- Implementing guidelines. Once you have unlimited PTO, it can be a challenge to put any guidelines in place because some employees may feel that such guidelines make unlimited PTO decidedly limited. Communicating structure while still allowing freedom to use PTO whenever and however they like can be a big challenge.
So, how do you offer this perk in a way that it is actually a benefit and not just another opportunity for people to feel guilty for not working hard enough?
Lead by example.
Lead by example and take time off when you need a break or aren’t feeling well—especially if you manage a team. When employees see you taking time off as needed they’ll feel more comfortable taking time off themselves.
Create a Slack channel or another way to share photos of what people are doing with their PTO. Encourage people to share about their vacations with their teams and with the rest of the company.
Also, did you know that anticipating and planning a trip is sometimes the happiest part of the vacation for people? As people imagine the possibilities and have something to look forward to, it will boost their mood and put some pep in their step even before they leave for their grand adventure.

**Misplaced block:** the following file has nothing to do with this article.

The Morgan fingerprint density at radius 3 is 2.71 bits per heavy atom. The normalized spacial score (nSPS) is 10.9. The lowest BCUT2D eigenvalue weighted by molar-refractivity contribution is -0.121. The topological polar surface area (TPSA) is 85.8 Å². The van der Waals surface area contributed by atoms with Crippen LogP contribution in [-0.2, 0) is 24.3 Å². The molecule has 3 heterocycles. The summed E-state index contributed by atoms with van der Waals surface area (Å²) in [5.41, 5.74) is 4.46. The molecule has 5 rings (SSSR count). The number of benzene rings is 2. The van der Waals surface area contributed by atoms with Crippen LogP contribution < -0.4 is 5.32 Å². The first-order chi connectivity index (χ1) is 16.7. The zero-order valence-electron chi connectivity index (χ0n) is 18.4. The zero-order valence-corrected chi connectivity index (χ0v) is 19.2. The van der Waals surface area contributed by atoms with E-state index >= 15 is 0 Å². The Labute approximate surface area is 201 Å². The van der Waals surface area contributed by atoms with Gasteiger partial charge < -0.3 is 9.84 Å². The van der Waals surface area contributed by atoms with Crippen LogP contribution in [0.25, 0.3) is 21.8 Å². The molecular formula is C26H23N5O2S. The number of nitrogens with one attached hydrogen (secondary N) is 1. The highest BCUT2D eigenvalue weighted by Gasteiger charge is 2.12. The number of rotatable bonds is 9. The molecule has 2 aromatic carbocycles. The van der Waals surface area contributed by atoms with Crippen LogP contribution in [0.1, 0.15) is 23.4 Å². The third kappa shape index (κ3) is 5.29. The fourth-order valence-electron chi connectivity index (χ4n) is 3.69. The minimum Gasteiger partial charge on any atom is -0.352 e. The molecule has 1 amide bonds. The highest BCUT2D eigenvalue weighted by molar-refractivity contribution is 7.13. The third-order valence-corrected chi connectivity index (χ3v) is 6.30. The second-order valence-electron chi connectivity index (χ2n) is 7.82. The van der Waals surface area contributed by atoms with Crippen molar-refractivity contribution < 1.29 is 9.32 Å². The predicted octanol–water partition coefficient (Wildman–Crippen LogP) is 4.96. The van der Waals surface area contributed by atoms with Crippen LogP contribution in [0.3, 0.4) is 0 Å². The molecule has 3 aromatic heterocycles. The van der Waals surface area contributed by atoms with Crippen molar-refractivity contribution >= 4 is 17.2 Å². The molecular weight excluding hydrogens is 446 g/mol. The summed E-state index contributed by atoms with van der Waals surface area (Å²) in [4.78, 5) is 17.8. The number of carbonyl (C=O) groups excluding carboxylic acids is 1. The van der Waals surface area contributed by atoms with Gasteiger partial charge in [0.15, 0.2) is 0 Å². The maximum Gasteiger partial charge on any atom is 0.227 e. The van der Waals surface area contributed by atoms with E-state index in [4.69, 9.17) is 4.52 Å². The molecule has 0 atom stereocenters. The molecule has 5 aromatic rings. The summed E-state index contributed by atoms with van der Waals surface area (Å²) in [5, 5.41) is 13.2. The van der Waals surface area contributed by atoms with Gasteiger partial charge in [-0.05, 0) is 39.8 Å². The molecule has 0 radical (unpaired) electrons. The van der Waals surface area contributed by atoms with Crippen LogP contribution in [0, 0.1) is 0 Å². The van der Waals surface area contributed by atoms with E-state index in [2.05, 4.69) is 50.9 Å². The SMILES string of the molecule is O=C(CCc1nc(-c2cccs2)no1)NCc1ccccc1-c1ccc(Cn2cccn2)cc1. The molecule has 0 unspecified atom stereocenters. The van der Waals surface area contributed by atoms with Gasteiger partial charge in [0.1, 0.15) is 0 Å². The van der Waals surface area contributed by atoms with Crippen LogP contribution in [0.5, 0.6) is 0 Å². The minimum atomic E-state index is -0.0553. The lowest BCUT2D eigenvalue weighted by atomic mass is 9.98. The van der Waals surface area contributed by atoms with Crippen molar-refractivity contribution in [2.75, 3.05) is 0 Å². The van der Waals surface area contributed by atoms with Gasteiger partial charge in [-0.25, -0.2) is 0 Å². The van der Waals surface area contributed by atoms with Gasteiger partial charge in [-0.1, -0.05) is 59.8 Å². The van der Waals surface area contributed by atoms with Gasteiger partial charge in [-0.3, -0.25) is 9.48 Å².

Admit that unlimited PTO is, well, a little misleading.
Let’s be real, the “unlimited” part of PTO is not exactly true, because if it was truly unlimited people could come in for only one week a year. Be specific about what it means at your company and put in writing what the official company policies are regarding PTO. Is there a required amount of notice to give or other restrictions? Let people know upfront so they feel empowered to take PTO in a way that benefits both them and the company.
Recommend a set amount of time.
This can be tricky, because as soon as you recommend an amount of time people think it is a set rule, which defeats the purpose of having an unlimited PTO policy. Managers could share examples of ideas for using PTO such as a week or two in the spring and a week or two in winter.